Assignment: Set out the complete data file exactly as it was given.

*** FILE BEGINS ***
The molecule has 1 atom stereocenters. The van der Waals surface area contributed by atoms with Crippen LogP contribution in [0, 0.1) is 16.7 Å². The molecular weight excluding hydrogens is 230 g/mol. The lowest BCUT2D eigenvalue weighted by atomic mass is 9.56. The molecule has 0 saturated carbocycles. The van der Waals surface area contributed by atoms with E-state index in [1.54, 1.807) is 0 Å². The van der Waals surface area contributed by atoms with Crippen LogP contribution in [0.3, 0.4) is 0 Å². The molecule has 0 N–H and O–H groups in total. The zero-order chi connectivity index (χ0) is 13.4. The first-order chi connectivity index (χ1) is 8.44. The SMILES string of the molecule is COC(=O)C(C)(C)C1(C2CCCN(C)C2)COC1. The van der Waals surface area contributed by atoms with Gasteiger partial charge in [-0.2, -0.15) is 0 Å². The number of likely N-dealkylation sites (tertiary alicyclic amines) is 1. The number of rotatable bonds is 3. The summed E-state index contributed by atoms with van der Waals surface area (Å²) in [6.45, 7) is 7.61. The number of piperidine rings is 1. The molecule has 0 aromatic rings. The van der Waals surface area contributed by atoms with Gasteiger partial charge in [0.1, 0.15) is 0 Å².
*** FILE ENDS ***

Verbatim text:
The molecule has 1 atom stereocenters. The van der Waals surface area contributed by atoms with Crippen LogP contribution in [0, 0.1) is 16.7 Å². The molecular weight excluding hydrogens is 230 g/mol. The lowest BCUT2D eigenvalue weighted by atomic mass is 9.56. The molecule has 0 saturated carbocycles. The van der Waals surface area contributed by atoms with E-state index in [1.54, 1.807) is 0 Å². The van der Waals surface area contributed by atoms with Crippen LogP contribution in [0.3, 0.4) is 0 Å². The molecule has 0 N–H and O–H groups in total. The zero-order chi connectivity index (χ0) is 13.4. The first-order chi connectivity index (χ1) is 8.44. The SMILES string of the molecule is COC(=O)C(C)(C)C1(C2CCCN(C)C2)COC1. The van der Waals surface area contributed by atoms with Gasteiger partial charge in [-0.2, -0.15) is 0 Å². The number of likely N-dealkylation sites (tertiary alicyclic amines) is 1. The number of rotatable bonds is 3. The summed E-state index contributed by atoms with van der Waals surface area (Å²) in [6.45, 7) is 7.61. The number of piperidine rings is 1. The molecule has 0 aromatic rings. The van der Waals surface area contributed by atoms with Gasteiger partial charge in [0.1, 0.15) is 0 Å².